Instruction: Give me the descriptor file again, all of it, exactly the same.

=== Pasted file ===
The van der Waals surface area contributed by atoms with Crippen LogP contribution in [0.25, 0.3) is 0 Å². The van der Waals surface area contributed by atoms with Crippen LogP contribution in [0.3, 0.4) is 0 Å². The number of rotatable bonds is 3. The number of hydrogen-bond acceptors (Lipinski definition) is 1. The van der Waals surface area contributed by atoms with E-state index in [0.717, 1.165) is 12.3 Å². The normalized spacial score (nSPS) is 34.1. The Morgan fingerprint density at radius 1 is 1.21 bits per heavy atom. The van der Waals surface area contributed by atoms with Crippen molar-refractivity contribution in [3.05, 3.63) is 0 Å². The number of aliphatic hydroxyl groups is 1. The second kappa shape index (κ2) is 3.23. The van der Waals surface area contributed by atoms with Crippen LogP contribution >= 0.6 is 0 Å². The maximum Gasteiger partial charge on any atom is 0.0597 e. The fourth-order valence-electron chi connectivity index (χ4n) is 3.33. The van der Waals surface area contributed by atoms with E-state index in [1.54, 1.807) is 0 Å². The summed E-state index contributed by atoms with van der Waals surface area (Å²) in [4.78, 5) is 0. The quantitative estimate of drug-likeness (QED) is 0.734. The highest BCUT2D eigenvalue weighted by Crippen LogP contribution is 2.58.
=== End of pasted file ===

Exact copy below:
The van der Waals surface area contributed by atoms with Crippen LogP contribution in [0.25, 0.3) is 0 Å². The van der Waals surface area contributed by atoms with Crippen LogP contribution in [0.3, 0.4) is 0 Å². The number of rotatable bonds is 3. The number of hydrogen-bond acceptors (Lipinski definition) is 1. The van der Waals surface area contributed by atoms with E-state index in [0.717, 1.165) is 12.3 Å². The normalized spacial score (nSPS) is 34.1. The Morgan fingerprint density at radius 1 is 1.21 bits per heavy atom. The van der Waals surface area contributed by atoms with Crippen molar-refractivity contribution in [3.05, 3.63) is 0 Å². The number of aliphatic hydroxyl groups is 1. The second kappa shape index (κ2) is 3.23. The van der Waals surface area contributed by atoms with Crippen LogP contribution >= 0.6 is 0 Å². The maximum Gasteiger partial charge on any atom is 0.0597 e. The fourth-order valence-electron chi connectivity index (χ4n) is 3.33. The van der Waals surface area contributed by atoms with E-state index in [1.54, 1.807) is 0 Å². The summed E-state index contributed by atoms with van der Waals surface area (Å²) in [4.78, 5) is 0. The quantitative estimate of drug-likeness (QED) is 0.734. The highest BCUT2D eigenvalue weighted by Crippen LogP contribution is 2.58.